Intervention Orders

Intervention Order Melbourne

As Family Violence continues to be prevalent in family law matters, it is imperative that family lawyers have a thorough knowledge of intervention orders from both the viewpoint of the Applicant and Respondent. Our family lawyers have a strong background in criminal law and regularly appear on behalf of both Applicants, Respondents and Affected Family Members in Intervention Order matters.

With recent changes to Family Violence legislation, it is more important than ever to receive the correct advice about your Intervention Order matter. These matters can have a significant impact upon family law proceedings as well as access to a former matrimonial home, or to children of the relationship. We rely upon our experience in this area of law to ensure that our clients are properly advised and represented in both the Magistrates’ Courts of Victoria and Children’s Courts of Victoria.

Our representation of our client’s include:

  • Providing advice in relation to an Intervention Order;
  • Applying for an Intervention Order;
  • Applying for an Interim Intervention Order;
  • Appearing at Mentions and Direction Hearings;
  • Applying to Vary Existing Intervention Orders; and
  • Appearing at Contested Hearings.
What should I do if I am served with an Intervention Order?

Family violence is not limited to physical or sexual abuse. Emotional abuse of any kind, and threatening, controlling, or coercive behaviour are all forms that family violence may be presented as. Family violence also includes any behaviour by a person that causes a child to hear or witness, or otherwise be exposed to the effects of family violence.

Not all Intervention Orders are taken out due to family violence, but with family violence affecting one in five Victorian women, a large proportion of Intervention Orders are a result of same. You should know that you don’t have to continue to be a victim of family violence as there are a number of services that will assist you.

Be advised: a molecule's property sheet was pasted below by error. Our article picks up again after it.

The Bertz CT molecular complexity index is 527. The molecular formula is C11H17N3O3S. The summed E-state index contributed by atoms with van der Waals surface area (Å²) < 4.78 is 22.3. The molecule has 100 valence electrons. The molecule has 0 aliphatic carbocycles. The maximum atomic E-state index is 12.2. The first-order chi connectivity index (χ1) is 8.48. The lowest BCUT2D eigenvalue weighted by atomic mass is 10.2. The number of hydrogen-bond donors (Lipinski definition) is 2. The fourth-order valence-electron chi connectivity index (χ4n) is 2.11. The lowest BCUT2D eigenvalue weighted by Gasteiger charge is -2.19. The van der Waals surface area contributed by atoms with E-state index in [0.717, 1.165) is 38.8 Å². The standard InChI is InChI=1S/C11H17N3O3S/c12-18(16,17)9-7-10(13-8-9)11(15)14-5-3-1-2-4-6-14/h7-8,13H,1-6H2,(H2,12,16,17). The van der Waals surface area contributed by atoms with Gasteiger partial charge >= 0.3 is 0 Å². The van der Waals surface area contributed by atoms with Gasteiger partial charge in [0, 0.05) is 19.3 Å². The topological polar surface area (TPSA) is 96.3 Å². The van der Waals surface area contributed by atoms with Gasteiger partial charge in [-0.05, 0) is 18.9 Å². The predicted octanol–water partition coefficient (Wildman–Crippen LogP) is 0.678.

Can my lawyer apply for an Intervention Order on my behalf?

Any person can make an application for an Intervention Order on their own, however, given that it is a stressful and difficult time, our lawyers can assist you in doing so. It is important that your application is made correctly to ensure you have the best possibility of obtaining an Intervention Order. We are experienced in dealing with Intervention Orders and can advise you as to how best make your application should be made to ensure its success.

With your instructions, we can draft the necessary application and attend the Magistrates’ Court with you to make an application for an Interim or Full Intervention Order.

How do I apply for an Intervention Order?

To make an application for an Intervention Order you should first contact your nearest court and make an appointment to see a registrar.  The registrar will talk to you about your application and will give you information about legal representation. In certain circumstances, a member of Victoria Police may make an application on your behalf.

Children can also be named as Protected Persons on an Intervention Order. A Family Violence Intervention Order (FVIO) can be taken out by yourself or by a Child Protection practitioner on behalf of your child. In these circumstances, the Respondent would likely no longer be able to stay in the child’s home to provide a safer home environment for your child.

What should I do if I am served with an Intervention Order?

Firstly, under no circumstances should you contact the Protected Person listed on the application without first obtaining legal advice.